The Florida state House of Representatives will hold hearings in the fall to review the controversial "Stand Your Ground" law, according to House Speaker Will Weatherford.
Weatherford (R-Wesley Chapel) revealed in an opinion column published in the Tampa Tribune that he asked the chair of the House Criminal Justice Subcommittee, Matt Gaetz (R-Fort Walton Beach), to hold a hearing on the law when the House reconvenes in the fall. In the column, he wrote that "across Florida, representatives are receiving calls, letters, visits and emails from constituents with diverse opinions on 'Stand Your Ground.' Passions are high, but every person has the right to express their views on this matter of great importance." He continued, "Our evaluation of its effectiveness should be guided by objective information, not by political expediency. Does the law keep the innocent safer? Is it being applied fairly? Are there ways we can make this law clearer and more understandable?"
Gaetz made it clear he supported the law in its current state and didn't expect any changes to be made. "I don't intend to move one damn comma on the 'stand your ground' law," he said. "I'm fully supportive of the law as it's written. I think any aberrational circumstances that have resulted are due to errors at the trial court level." Nonetheless, many are citing this as a small victory.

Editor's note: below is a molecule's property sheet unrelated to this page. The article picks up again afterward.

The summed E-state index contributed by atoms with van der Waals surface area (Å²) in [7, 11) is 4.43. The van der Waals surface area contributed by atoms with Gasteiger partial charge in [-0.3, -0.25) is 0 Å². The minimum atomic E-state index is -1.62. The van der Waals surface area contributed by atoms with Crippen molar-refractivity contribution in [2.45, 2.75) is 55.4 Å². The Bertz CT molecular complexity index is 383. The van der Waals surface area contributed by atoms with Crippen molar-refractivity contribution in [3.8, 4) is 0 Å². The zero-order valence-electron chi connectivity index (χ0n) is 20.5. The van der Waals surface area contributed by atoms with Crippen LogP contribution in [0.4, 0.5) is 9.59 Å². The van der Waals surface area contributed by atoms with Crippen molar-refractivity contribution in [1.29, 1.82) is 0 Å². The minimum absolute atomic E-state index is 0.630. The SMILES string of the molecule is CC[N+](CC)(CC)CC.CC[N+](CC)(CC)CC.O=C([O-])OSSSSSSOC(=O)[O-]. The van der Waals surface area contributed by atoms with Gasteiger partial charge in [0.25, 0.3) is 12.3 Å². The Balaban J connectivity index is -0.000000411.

A group of protesters, the Dream Defenders, have been outside the House non-stop for the past two weeks urging Governor Rick Scott (R) to call a special legislative session on the law. Phillip Agnew, executive director of the Dream Defenders, told reporters, "[The hearing is] a critical step. We're excited about having an open debate." But the decision to have a hearing is not going to satisfy the demands of the Dream Defenders, who also want broad re-evaluation of the racial profiling and discipline policies in schools.
Ciara Taylor, Political Director for the Dream Defenders, told reporters, "Ultimately you're still ignoring the root of the issue, at least in terms of the Zimmerman verdict, and that is the criminalization of our youth, the way that young people are looked at in Florida, black, white and brown, and that's due to the school-to-prison pipeline and racial profiling that's perpetuated throughout law enforcement."
Media Resources: MSNBC 8/3/2013; CBS 8/2/2013; Reuters 8/2/2013